Author: Rachel

Back in the summer of 2015 I asked Chris whether he might be interested in putting a new field project together to investigate round mounds on the Isle of Man. From this began the first of many conversations about what exactly we might like to do and what we could hope to achieve from this kind of research. In this first blog post I want to talk about how we came up with the project, what questions we are hoping to answer through it and what is involved in the first phase of the project.

ArragonMooarB.jpg
Arragon Mooar B – A kerbed cairn in Santon

 

Chris and I both study the Neolithic and Bronze Age periods and we both wrote PhDs which explored the archaeology of the Isle of Man. We are interested in how communities have treated the deceased in the past and how this changes over time. At some point in our lives we all have to deal with the death of a loved one, for most of us this will involve the process of grieving at the same time as dealing with the ‘nuts and bolts’ of a death. We try to provide our loved one with the kind of ‘send off’ that we think they might have wanted and one that is appropriate for our family and community. We have to deal with all kinds of changes that result from a single death. The situation was no different in prehistory. The specifics of what it is that make for a ‘good’ death and the correct way to care for the dead have changed over time but the broad issues we face following a death are similar. Studying burial practices offers us a glimpse of the past which can help us learn about what mattered to prehistoric communities and how this changed over time.

Chris and I spent about a year working on a proposal for this project; we looked at the existing datasets and re-assessed what we knew about burials in the period and what we didn’t know. From this we shaped six sets of questions which give shape to our project:

  • Mound typology, identification and chronology: How diverse or similar are Manx round mounds in size, shape and composition? Is it possible to confidently identify different kinds of round mounds, and identify sites that may actually be shielings and burnt mounds, without excavation? When were different types of Manx round mounds built?
  • Landscape location: Where were round mounds of differing types and periods located in the landscape? What was the local environment like when they were built? How were they situated with respect to other round mounds, and other important places in the contemporary landscape?
  • Mound composition and Internal features: What features were buried beneath, or contained within, round mounds? What internal structures are there, built using what types of materials? What materials did mounds consist of? Which mounds were modified (e.g. enlarged), how and when?
  • Peripheral and external features: Which sites were bounded with stone kerbs? Is there evidence for activity in the area around the mound?
  • The dead, material culture and round mounds: Which mounds were used for burial of the dead, and who was buried within those mounds? What can we learn about the health, diet, and mobility patterns of those people, as well as their sex and age-at-death? What mortuary treatments were their bodies subject to before deposition? What kinds of objects were commonly deposited with the dead, in features, and in mound material?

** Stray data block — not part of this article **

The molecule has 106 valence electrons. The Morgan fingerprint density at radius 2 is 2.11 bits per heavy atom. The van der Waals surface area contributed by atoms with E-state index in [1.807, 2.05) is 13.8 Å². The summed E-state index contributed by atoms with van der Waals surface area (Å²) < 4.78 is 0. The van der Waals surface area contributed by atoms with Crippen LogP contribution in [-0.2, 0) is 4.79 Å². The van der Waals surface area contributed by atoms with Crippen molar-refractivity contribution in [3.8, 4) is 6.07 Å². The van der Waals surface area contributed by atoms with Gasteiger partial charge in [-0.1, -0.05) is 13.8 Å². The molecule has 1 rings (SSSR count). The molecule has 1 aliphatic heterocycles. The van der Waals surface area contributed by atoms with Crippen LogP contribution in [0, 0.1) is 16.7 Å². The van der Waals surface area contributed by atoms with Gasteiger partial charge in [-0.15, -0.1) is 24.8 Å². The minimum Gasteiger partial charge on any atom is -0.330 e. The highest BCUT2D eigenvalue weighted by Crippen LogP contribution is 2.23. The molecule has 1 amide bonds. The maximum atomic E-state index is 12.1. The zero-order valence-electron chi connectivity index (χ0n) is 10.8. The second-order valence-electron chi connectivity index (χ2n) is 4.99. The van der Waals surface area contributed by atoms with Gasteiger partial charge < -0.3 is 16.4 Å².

• Connectivity, trends and regional identities: How do patterns in all of the above on the Isle of Man compare to those in Britain and Ireland? What do results suggest about connectivity involving the Isle of Man, and the place of the island in wider social networks?
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Three round mounds at Cronk Guckley

 

From here we began to design our ideal first phase of research and put together funding proposals. The work falls into two key areas that will allow us to begin to address some of our questions about round mound burials on the Isle of Man in the Neolithic and Bronze Age:

A: Analysis of museum collections

  1. Osetological analysis of all the human remains in the museum collection thought to date to the Neolithic or Bronze Age.
  2. aDNA analysis of the human remains suitable for analysis
  3. Radiocarbon dating of selected human remains
  4. Stable isotope analysis of selected human remains
  5. Re-assessment of the evidence held in the museum and archives

B: Landscape analysis

  1. Landscape surveys using magnetometry, ground penetrating radar and 3D laser scans
  2. Construction of a GIS (geographical information system) for the Isle of Man utilising databases of sites, aerial photographs, old maps and LiDAR data
  3. Analysis of the GIS to consider:
  • Can we identify new mounds
  • What landscape locations are mounds found in
  • Is there patterning in the locations of different types of mound
  • How many mounds are surviving today (compared to on earlier maps and antiquarian accounts)

In addition to the research activities the first phase also includes a range of work to publicise the results of the project. This will include newspaper articles, radio interviews, public lectures, published academic journal articles, an exciting week of workshops for school children on the island and, of course, this blog.

We were incredibly pleased to gain permission for this work from Manx National Heritage and funding for it from both Manx National Heritage and Culture Vannin. In September 2016 we went to the Isle of Man to begin work on the project. In the coming weeks and months we are going to offer blog updates on each aspect of the work we are carrying out so that you can see how the project is going and what we are learning.

Your comments and questions are very welcome so please feel free to get in touch!

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